News Briefs: Two Wastewater Workers Air-Lifted After Gas Exposure

In this week's water and wastewater news, two workers are injured during routine work, Waukesha gains historic water access to Lake Michigan, and Florida declares an emergency thanks to an out-of-control algae bloom.
News Briefs: Two Wastewater Workers Air-Lifted After Gas Exposure

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Two treatment plant workers were rescued from the basement of the River Road Wastewater Treatment Plant in Wichita Falls, Texas, on Saturday, July 2, after being exposed to an unknown gas. Both employees were taken to the regional health center and then flown to the Parkland Burn Center in Dallas for further treatment.

The Wichita Falls Fire Department was called to the scene for an unknown number of unresponsive people. When they arrived, firefighters found two semi-responsive workers who had been working on a routine repair. According to Battalion Chief Todd Mudd, who spoke with KFDX, all risk was contained to the plant, and the public was never in danger.

“We shut off some road access … just so we didn’t have people getting in the way of what we were trying to accomplish,” he said.

Authorities have not yet released the names of those involved. It is still unclear what type of gas caused the incident.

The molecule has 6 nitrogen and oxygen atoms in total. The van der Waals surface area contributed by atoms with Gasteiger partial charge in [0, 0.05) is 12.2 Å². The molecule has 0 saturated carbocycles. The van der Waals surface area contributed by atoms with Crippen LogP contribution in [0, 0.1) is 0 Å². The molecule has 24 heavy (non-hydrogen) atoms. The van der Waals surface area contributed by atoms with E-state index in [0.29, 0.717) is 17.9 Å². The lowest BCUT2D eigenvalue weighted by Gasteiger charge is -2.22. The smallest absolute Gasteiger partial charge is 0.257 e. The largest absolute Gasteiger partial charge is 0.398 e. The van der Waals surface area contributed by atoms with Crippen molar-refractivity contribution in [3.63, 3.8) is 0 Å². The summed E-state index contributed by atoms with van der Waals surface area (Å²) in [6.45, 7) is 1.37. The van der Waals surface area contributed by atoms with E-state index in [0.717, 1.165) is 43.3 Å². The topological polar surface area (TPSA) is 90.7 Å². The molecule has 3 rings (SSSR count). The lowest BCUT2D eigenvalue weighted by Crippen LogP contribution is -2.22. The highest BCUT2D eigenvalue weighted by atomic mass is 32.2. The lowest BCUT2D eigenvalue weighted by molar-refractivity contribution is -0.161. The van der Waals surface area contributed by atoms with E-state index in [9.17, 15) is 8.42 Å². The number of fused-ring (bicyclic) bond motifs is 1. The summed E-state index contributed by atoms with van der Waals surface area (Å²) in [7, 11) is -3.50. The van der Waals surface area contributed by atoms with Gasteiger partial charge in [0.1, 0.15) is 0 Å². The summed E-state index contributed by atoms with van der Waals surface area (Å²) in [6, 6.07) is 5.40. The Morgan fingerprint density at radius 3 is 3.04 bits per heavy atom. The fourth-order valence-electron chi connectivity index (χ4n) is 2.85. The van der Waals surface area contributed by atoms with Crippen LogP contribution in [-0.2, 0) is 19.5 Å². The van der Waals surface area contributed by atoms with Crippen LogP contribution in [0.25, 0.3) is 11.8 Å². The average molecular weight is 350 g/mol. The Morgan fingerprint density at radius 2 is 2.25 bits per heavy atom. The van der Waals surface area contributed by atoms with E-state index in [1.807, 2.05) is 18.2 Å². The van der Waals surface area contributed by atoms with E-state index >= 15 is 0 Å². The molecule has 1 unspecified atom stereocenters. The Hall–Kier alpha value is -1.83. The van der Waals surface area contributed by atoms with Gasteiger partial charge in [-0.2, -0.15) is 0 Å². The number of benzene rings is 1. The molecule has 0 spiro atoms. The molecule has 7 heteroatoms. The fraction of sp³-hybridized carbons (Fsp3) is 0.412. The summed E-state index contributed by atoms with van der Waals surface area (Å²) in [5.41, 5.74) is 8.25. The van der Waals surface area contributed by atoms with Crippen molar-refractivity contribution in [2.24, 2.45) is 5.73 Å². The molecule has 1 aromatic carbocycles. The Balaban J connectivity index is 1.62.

Source: KFDX

Waukesha Gains Historic Great Lakes Water Access

The city of Waukesha, Wisconsin, has gained historic permission to draw its drinking water from Lake Michigan. Representatives from eight states in the Great Lakes-St Lawrence River Basin Water Resources Council voted unanimously to approve the plan on Tuesday, June 21, thus granting water access to the first-ever outside watershed.

Until now, Waukesha, a Milwaukee suburb, has drawn its water from groundwater wells that are contaminated with radium. Because the city lies outside the Great Lakes watershed, it had to attain special permission from the region’s states to access the lake water.

Under the agreement, Waukesha must return as much water as it draws to Lake Michigan. Treated wastewater will be pumped into the Root River, which then empties into Lake Michigan near Racine.

Although the approval process has already taken years to complete, Waukesha is still two years away from drawing water from Lake Michigan.

Source: Wisconsin Public Radio

Florida Declares Algae Emergency

Florida Gov. Rick Scott has declared a state of local emergency in St. Lucie and Martin counties because of a large blue-green algae bloom that is affecting miles of waterways and beaches.

The bloom was triggered by high rainfall, soaring temperatures and nutrient-rich water that was released by the U.S. Corp of Engineers from Lake Okeechobee.

“The smell is so bad it will make you gag,” says resident Mary Radabaugh in The Guardian. “We have red eyes and scratchy throats. We can smell it in our office. It’s terrible.”

Deborah Drum, the manager of ecosystem restoration in Martin County, called the bloom “unprecedented.”

“This is the worst it’s ever been, and there are no signs that it is improving,” she said.

In response to the crisis, the U.S. Army Corps of Engineers announced that it would start decreasing the amount of freshwater being discharged from Lake Okeechobee.

Source: The Guardian



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